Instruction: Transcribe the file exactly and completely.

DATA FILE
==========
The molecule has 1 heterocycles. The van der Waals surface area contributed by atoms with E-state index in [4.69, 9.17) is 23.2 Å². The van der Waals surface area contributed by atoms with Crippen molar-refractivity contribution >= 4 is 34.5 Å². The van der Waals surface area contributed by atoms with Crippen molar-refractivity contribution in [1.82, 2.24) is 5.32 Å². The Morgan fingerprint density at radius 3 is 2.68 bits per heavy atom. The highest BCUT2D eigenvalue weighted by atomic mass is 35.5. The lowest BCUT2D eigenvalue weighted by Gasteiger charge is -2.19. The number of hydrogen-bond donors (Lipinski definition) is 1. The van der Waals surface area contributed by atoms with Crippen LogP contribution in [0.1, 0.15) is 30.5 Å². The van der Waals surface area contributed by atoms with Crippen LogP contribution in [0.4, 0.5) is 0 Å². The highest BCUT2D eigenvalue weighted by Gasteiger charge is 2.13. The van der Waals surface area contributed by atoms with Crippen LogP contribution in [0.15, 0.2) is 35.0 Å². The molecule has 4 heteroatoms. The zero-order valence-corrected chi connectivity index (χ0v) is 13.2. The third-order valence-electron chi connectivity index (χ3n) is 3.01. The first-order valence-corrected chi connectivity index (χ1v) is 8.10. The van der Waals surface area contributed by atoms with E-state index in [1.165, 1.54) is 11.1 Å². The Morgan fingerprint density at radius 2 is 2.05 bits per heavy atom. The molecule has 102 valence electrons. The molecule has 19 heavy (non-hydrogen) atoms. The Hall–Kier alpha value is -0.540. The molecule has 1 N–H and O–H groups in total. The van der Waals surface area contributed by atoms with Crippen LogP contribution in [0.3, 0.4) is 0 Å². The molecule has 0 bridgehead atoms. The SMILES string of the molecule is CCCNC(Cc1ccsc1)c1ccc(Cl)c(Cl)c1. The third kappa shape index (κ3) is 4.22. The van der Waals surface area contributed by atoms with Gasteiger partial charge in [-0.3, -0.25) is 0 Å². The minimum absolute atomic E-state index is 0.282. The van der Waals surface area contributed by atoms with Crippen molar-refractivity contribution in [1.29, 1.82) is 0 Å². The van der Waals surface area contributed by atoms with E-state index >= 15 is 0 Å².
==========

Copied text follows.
The molecule has 1 heterocycles. The van der Waals surface area contributed by atoms with E-state index in [4.69, 9.17) is 23.2 Å². The van der Waals surface area contributed by atoms with Crippen molar-refractivity contribution >= 4 is 34.5 Å². The van der Waals surface area contributed by atoms with Crippen molar-refractivity contribution in [1.82, 2.24) is 5.32 Å². The Morgan fingerprint density at radius 3 is 2.68 bits per heavy atom. The highest BCUT2D eigenvalue weighted by atomic mass is 35.5. The lowest BCUT2D eigenvalue weighted by Gasteiger charge is -2.19. The number of hydrogen-bond donors (Lipinski definition) is 1. The van der Waals surface area contributed by atoms with Crippen LogP contribution in [0.1, 0.15) is 30.5 Å². The van der Waals surface area contributed by atoms with Crippen LogP contribution in [0.4, 0.5) is 0 Å². The highest BCUT2D eigenvalue weighted by Gasteiger charge is 2.13. The van der Waals surface area contributed by atoms with Crippen LogP contribution in [0.15, 0.2) is 35.0 Å². The molecule has 4 heteroatoms. The zero-order valence-corrected chi connectivity index (χ0v) is 13.2. The third-order valence-electron chi connectivity index (χ3n) is 3.01. The first-order valence-corrected chi connectivity index (χ1v) is 8.10. The van der Waals surface area contributed by atoms with E-state index in [1.165, 1.54) is 11.1 Å². The Morgan fingerprint density at radius 2 is 2.05 bits per heavy atom. The molecule has 102 valence electrons. The molecule has 19 heavy (non-hydrogen) atoms. The Hall–Kier alpha value is -0.540. The molecule has 1 N–H and O–H groups in total. The van der Waals surface area contributed by atoms with Crippen LogP contribution in [0.3, 0.4) is 0 Å². The molecule has 0 bridgehead atoms. The SMILES string of the molecule is CCCNC(Cc1ccsc1)c1ccc(Cl)c(Cl)c1. The third kappa shape index (κ3) is 4.22. The van der Waals surface area contributed by atoms with Gasteiger partial charge in [-0.3, -0.25) is 0 Å². The minimum absolute atomic E-state index is 0.282. The van der Waals surface area contributed by atoms with Crippen molar-refractivity contribution in [1.29, 1.82) is 0 Å². The van der Waals surface area contributed by atoms with E-state index >= 15 is 0 Å².